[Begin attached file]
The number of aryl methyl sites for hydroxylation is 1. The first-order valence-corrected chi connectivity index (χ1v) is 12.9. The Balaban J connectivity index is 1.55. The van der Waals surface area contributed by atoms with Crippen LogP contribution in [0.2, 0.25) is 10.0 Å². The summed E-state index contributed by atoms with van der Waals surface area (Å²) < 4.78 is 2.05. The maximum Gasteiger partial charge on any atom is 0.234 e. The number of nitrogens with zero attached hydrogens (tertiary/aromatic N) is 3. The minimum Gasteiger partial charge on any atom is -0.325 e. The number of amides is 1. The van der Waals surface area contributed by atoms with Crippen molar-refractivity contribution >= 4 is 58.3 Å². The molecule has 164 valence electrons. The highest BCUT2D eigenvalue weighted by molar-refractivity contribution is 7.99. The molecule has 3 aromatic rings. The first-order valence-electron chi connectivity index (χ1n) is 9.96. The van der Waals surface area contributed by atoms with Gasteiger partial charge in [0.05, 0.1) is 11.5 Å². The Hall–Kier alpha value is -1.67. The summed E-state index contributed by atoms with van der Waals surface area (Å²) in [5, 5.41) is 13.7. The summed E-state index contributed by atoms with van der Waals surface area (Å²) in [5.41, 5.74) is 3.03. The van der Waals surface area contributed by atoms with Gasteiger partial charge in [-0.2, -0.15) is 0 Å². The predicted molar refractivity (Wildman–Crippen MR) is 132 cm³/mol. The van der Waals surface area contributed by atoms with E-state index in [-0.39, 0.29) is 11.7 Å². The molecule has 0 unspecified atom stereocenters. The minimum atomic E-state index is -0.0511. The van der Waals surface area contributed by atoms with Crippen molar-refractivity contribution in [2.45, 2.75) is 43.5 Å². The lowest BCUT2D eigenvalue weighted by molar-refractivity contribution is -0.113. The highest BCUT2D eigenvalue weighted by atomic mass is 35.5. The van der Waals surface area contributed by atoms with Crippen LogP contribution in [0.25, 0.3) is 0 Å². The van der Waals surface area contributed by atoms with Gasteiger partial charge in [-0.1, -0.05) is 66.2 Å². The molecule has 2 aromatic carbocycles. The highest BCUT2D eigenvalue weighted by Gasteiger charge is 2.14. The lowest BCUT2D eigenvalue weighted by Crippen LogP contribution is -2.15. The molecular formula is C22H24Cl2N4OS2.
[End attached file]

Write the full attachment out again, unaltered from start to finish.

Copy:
The number of aryl methyl sites for hydroxylation is 1. The first-order valence-corrected chi connectivity index (χ1v) is 12.9. The Balaban J connectivity index is 1.55. The van der Waals surface area contributed by atoms with Crippen LogP contribution in [0.2, 0.25) is 10.0 Å². The summed E-state index contributed by atoms with van der Waals surface area (Å²) < 4.78 is 2.05. The maximum Gasteiger partial charge on any atom is 0.234 e. The number of nitrogens with zero attached hydrogens (tertiary/aromatic N) is 3. The minimum Gasteiger partial charge on any atom is -0.325 e. The number of amides is 1. The van der Waals surface area contributed by atoms with Crippen molar-refractivity contribution >= 4 is 58.3 Å². The molecule has 164 valence electrons. The highest BCUT2D eigenvalue weighted by molar-refractivity contribution is 7.99. The molecule has 3 aromatic rings. The first-order valence-electron chi connectivity index (χ1n) is 9.96. The van der Waals surface area contributed by atoms with Gasteiger partial charge in [0.05, 0.1) is 11.5 Å². The Hall–Kier alpha value is -1.67. The summed E-state index contributed by atoms with van der Waals surface area (Å²) in [5, 5.41) is 13.7. The summed E-state index contributed by atoms with van der Waals surface area (Å²) in [5.41, 5.74) is 3.03. The van der Waals surface area contributed by atoms with Gasteiger partial charge in [-0.2, -0.15) is 0 Å². The predicted molar refractivity (Wildman–Crippen MR) is 132 cm³/mol. The van der Waals surface area contributed by atoms with E-state index in [-0.39, 0.29) is 11.7 Å². The molecule has 0 unspecified atom stereocenters. The minimum atomic E-state index is -0.0511. The van der Waals surface area contributed by atoms with Crippen molar-refractivity contribution in [2.45, 2.75) is 43.5 Å². The lowest BCUT2D eigenvalue weighted by molar-refractivity contribution is -0.113. The highest BCUT2D eigenvalue weighted by atomic mass is 35.5. The van der Waals surface area contributed by atoms with Crippen LogP contribution in [0.25, 0.3) is 0 Å². The van der Waals surface area contributed by atoms with Gasteiger partial charge in [-0.1, -0.05) is 66.2 Å². The molecule has 2 aromatic carbocycles. The highest BCUT2D eigenvalue weighted by Gasteiger charge is 2.14. The lowest BCUT2D eigenvalue weighted by Crippen LogP contribution is -2.15. The molecular formula is C22H24Cl2N4OS2.